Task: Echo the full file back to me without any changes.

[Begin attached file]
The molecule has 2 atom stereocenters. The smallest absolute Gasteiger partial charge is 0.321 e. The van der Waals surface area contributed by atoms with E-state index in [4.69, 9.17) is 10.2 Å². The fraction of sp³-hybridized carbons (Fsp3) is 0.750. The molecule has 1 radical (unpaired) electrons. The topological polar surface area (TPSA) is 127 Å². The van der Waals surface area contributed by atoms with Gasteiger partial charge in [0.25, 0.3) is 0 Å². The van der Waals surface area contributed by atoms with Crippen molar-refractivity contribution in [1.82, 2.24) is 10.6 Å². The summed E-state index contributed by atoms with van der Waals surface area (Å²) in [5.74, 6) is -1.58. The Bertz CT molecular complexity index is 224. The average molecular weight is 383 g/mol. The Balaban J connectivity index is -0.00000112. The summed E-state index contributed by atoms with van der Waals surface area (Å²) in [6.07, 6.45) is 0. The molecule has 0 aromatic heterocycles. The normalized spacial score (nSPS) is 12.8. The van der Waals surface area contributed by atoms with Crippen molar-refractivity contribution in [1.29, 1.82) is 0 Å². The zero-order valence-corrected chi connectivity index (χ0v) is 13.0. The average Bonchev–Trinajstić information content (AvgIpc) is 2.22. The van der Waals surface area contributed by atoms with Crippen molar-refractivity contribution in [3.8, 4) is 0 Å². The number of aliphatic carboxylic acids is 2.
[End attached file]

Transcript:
The molecule has 2 atom stereocenters. The smallest absolute Gasteiger partial charge is 0.321 e. The van der Waals surface area contributed by atoms with E-state index in [4.69, 9.17) is 10.2 Å². The fraction of sp³-hybridized carbons (Fsp3) is 0.750. The molecule has 1 radical (unpaired) electrons. The topological polar surface area (TPSA) is 127 Å². The van der Waals surface area contributed by atoms with Gasteiger partial charge in [0.25, 0.3) is 0 Å². The van der Waals surface area contributed by atoms with Crippen molar-refractivity contribution in [1.82, 2.24) is 10.6 Å². The summed E-state index contributed by atoms with van der Waals surface area (Å²) in [5.74, 6) is -1.58. The Bertz CT molecular complexity index is 224. The average molecular weight is 383 g/mol. The Balaban J connectivity index is -0.00000112. The summed E-state index contributed by atoms with van der Waals surface area (Å²) in [6.07, 6.45) is 0. The molecule has 0 aromatic heterocycles. The normalized spacial score (nSPS) is 12.8. The van der Waals surface area contributed by atoms with Crippen molar-refractivity contribution in [1.29, 1.82) is 0 Å². The zero-order valence-corrected chi connectivity index (χ0v) is 13.0. The average Bonchev–Trinajstić information content (AvgIpc) is 2.22. The van der Waals surface area contributed by atoms with Crippen molar-refractivity contribution in [3.8, 4) is 0 Å². The number of aliphatic carboxylic acids is 2.